• One last thing to look for. Yes, the course is demanding, but as it goes into the year being played for the 18th time and the 15th year in a row as the host course, the pros are starting to learn it better and shoot lower scores.  Yes, it’s going to take four rounds in the 60s to win, but other than Bart Bryant’s brilliant 17 under par performance in 2005 and Tiger Woods 23 underperformance in 2007 it’s rarely been taken apart.  Look for that trend to continue this year even with the course playing soft.
  • Lastly, the weather in Atlanta.  After wet conditions in the last six events, the course is wet the weekend before, but the good news is that there won’t be any rain during the week.  The bad news is that the skies will be cloudy most of the week with very little wind so it won’t get firm and the scores could be low.

Who to watch for at the Tour Championship

Best Bets:

Justin Rose

2018 ’17 ’16 ’15 ’14 ’13 ’12 ’11 ’10 ’09 ’08 ’07 ’06
T10 T2 T4 6 2 T20 T15 T11

Playing the best, the course is right up his alley, I see him winning.

Tiger Woods

2018 ’17 ’16 ’15 ’14 ’13 ’12 ’11 ’10 ’09 ’08 ’07 ’06
T22 T8 2 Win

this is not only a perfect course for him to win on, it will leave a great memory and 3 months for players to think about how good Woods could be in 2019.

Bryson DeChambeau

2018 ’17 ’16 ’15 ’14 ’13 ’12 ’11 ’10 ’09 ’08 ’07 ’06
First time playing in this event

Have to go with him, he has a lot at stake and knows how to play well, the big question can he be the first to win 3 of the 4 FedExCup playoffs, I think he can.

Best of the rest:

Brooks Koepka

2018 ’17 ’16 ’15 ’14 ’13 ’12 ’11 ’10 ’09 ’08 ’07 ’06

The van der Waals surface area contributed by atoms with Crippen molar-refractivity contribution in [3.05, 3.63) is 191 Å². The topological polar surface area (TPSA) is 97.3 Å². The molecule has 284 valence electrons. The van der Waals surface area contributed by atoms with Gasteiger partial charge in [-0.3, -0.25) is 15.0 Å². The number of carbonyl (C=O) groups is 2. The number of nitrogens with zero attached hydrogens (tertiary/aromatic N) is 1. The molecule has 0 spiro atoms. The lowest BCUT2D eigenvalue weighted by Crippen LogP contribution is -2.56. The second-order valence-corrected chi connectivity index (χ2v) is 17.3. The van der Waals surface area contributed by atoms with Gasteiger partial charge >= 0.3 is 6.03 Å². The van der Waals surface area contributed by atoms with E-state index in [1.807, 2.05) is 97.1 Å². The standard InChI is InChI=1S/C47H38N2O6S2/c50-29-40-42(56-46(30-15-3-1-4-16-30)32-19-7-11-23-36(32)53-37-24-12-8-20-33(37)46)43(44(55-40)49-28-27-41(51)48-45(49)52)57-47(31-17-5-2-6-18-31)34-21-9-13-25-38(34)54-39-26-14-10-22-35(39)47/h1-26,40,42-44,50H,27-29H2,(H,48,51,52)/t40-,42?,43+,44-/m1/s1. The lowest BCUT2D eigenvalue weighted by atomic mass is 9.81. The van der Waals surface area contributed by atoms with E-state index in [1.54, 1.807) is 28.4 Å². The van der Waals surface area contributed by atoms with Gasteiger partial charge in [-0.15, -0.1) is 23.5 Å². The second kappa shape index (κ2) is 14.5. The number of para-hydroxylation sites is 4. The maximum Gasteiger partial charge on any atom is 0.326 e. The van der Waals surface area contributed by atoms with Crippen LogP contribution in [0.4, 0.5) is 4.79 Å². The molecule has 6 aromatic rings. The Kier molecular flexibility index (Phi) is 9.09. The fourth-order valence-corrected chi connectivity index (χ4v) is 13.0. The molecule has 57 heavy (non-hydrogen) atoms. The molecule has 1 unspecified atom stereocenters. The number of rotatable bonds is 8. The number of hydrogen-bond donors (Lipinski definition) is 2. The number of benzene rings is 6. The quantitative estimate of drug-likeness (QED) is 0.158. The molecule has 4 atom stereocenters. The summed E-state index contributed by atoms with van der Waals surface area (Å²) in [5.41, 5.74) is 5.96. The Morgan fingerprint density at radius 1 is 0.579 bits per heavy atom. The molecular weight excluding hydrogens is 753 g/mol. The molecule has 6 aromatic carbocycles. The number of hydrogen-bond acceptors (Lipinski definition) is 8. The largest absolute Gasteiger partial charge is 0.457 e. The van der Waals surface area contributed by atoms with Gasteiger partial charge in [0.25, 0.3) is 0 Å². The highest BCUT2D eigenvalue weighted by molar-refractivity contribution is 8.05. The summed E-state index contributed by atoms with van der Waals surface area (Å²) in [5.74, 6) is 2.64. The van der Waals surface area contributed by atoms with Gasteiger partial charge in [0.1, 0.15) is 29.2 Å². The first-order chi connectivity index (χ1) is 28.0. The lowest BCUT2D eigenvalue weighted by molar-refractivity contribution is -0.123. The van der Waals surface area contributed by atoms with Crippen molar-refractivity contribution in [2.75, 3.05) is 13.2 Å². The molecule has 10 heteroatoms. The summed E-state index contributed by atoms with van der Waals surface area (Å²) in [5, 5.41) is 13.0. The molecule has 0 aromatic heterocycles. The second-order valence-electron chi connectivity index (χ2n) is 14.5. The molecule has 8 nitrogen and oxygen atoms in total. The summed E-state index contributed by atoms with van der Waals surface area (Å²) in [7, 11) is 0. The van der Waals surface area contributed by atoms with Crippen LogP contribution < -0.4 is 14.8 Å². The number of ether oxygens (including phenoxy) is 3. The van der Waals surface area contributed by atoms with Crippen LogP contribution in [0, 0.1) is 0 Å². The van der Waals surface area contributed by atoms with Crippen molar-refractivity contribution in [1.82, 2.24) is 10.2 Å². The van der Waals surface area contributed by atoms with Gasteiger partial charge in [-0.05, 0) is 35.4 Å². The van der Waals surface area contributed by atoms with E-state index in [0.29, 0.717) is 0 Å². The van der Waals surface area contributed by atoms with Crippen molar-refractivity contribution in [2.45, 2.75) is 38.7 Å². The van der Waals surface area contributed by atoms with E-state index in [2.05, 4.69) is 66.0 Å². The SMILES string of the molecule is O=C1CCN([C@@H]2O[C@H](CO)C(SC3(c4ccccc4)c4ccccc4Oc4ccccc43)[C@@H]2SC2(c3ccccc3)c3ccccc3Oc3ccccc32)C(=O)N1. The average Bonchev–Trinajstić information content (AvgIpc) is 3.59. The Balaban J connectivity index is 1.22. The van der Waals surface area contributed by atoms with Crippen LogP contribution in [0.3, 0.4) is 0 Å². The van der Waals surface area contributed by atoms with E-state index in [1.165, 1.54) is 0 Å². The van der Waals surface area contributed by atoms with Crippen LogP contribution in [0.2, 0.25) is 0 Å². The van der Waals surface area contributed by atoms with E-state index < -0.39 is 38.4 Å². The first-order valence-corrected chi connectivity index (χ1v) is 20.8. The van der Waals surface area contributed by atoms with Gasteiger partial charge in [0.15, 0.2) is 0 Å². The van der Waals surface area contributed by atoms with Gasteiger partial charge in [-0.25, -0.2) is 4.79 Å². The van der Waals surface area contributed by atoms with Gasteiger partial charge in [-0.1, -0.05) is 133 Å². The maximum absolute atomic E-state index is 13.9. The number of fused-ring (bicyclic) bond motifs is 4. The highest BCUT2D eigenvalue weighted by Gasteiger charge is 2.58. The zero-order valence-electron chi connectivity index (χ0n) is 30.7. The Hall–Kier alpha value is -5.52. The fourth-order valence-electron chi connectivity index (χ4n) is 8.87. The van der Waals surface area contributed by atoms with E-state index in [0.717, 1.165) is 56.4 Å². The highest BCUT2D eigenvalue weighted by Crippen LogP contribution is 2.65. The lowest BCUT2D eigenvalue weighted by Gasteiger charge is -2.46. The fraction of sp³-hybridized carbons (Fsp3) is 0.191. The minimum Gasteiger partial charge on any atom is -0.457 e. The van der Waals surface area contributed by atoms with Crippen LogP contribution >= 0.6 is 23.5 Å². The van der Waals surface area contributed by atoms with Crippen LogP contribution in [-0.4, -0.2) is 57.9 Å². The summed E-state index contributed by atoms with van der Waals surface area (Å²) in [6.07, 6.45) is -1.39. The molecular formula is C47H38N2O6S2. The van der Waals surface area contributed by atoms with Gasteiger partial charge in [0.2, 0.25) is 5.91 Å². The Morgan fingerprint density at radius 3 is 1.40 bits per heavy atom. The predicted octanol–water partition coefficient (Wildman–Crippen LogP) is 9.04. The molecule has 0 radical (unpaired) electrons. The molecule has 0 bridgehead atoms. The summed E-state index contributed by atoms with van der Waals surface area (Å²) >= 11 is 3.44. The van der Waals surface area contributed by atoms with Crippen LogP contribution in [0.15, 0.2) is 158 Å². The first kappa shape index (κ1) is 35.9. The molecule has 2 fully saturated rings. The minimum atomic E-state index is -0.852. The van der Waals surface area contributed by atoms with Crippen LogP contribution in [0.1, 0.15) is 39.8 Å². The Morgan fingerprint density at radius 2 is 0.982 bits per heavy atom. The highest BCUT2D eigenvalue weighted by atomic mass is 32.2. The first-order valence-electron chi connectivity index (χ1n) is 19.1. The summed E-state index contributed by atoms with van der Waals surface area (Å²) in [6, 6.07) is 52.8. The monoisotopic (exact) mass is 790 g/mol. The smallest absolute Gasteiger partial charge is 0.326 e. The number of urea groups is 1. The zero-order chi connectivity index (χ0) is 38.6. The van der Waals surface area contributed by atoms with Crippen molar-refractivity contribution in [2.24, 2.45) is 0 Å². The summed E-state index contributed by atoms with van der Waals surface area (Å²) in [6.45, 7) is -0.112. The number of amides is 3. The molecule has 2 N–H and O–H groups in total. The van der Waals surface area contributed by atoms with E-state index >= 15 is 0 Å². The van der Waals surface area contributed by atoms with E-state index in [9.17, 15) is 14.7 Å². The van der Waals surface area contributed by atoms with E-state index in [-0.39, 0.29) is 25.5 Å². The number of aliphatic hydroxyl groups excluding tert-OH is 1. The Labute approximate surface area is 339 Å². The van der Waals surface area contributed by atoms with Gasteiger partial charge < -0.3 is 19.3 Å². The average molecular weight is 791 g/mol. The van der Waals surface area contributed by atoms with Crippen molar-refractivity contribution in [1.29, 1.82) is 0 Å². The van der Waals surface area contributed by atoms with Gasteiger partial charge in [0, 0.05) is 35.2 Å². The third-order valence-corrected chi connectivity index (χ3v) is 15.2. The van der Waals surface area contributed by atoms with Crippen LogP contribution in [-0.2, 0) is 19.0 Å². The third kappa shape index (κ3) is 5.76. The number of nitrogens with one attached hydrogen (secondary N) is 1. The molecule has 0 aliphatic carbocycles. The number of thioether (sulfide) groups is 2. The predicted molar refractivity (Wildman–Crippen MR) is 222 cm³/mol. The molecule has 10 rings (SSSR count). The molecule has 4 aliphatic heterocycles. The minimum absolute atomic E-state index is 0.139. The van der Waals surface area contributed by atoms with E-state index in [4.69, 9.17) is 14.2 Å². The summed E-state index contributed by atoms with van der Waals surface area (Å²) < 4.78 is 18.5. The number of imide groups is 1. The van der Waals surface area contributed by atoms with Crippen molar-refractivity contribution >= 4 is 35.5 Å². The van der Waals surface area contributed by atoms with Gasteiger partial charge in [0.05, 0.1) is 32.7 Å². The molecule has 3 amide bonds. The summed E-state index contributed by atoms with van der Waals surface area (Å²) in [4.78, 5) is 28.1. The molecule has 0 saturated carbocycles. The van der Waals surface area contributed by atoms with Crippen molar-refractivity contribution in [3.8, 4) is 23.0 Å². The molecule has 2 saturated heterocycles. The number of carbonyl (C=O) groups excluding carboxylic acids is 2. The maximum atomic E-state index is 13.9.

6 T18

Guy is perfect on this kind of course and he could make Player of the Year a slam-dunk if he could win.

Paul Casey

2018 ’17 ’16 ’15 ’14 ’13 ’12 ’11 ’10 ’09 ’08 ’07 ’06
5 4 T5 T4

He will go under the radar screen at East Lake, but look at his record there. He is awesome and will contend.

Tommy Fleetwood

2018 ’17 ’16 ’15 ’14 ’13 ’12 ’11 ’10 ’09 ’08 ’07 ’06
First time playing in this event

Guy has played well all year and should continue the good play this week.

Justin Thomas

2018 ’17 ’16 ’15 ’14 ’13 ’12 ’11 ’10 ’09 ’08 ’07 ’06
2 T6

Guy almost won last year, Course is perfect for him.

Keegan Bradley

2018 ’17 ’16 ’15 ’14 ’13 ’12 ’11 ’10 ’09 ’08 ’07 ’06
T12 T23 T11

I would say no, but he was very impressive at the BMW and it could carry over onto another Donald Ross course.

Solid contenders

Dustin Johnson

2018 ’17 ’16 ’15 ’14 ’13 ’12 ’11 ’10 ’09 ’08 ’07 ’06
T17 T6 T5 5 T10 T23 T22 27

Just think that he has problems outside of the golf course that is creating him not contending.

Tony Finau

2018 ’17 ’16 ’15 ’14 ’13 ’12 ’11 ’10 ’09 ’08 ’07 ’06
T7

He seems to be able to play well week in and week out. Look for him to do well.

Rickie Fowler

2018 ’17 ’16 ’15 ’14 ’13 ’12 ’11 ’10 ’09 ’08 ’07 ’06
T26 T12 8 T23

Has never played well at East Lake, that trend will continue this week.

Rory McIlroy

2018 ’17 ’16 ’15 ’14 ’13 ’12 ’11 ’10 ’09 ’08 ’07 ’06
Win T16 T2 T10

Also think that his game is not good enough to win, don’t know what the problem is but it’s very frustrating.

Jason Day

2018 ’17 ’16 ’15 ’14 ’13 ’12 ’11 ’10 ’09 ’08 ’07 ’06
T17 WD T10 T4 T14 T6 T17

Another lost cause that won’t contend this week.

Long shots that could come through:

Billy Horschel

2018 ’17 ’16 ’15 ’14 ’13 ’12 ’11 ’10 ’09 ’08 ’07 ’06
Win T7

Has had great times at East Lake and I can see him continue that trend this week.

Webb Simpson

2018 ’17 ’16 ’15 ’14 ’13 ’12 ’11 ’10 ’09 ’08 ’07 ’06
T13 T23 4 T5 22

Plays great on Donald Ross courses, he can surprise us this week.

Marc Leishman

2018 ’17 ’16 ’15 ’14 ’13 ’12 ’11 ’10 ’09 ’08 ’07 ’06
T24 T28

Guy will be another going under the radar scoop that could do well.

Comments

  1. jamoore@wlu.ca says:

    Confusing as hell Sal. You list players as solid contenders and then state that they will not do well. Why are they solid contenders then? You might want to stick to just providing stats. Your writing is terrible. Do you ever proof read before you post?

  2. Sorry boat was in a rush to catch an airplane for Paris. Was soppose to go on Tuesday, but got upgraded if I took the flight at the last moment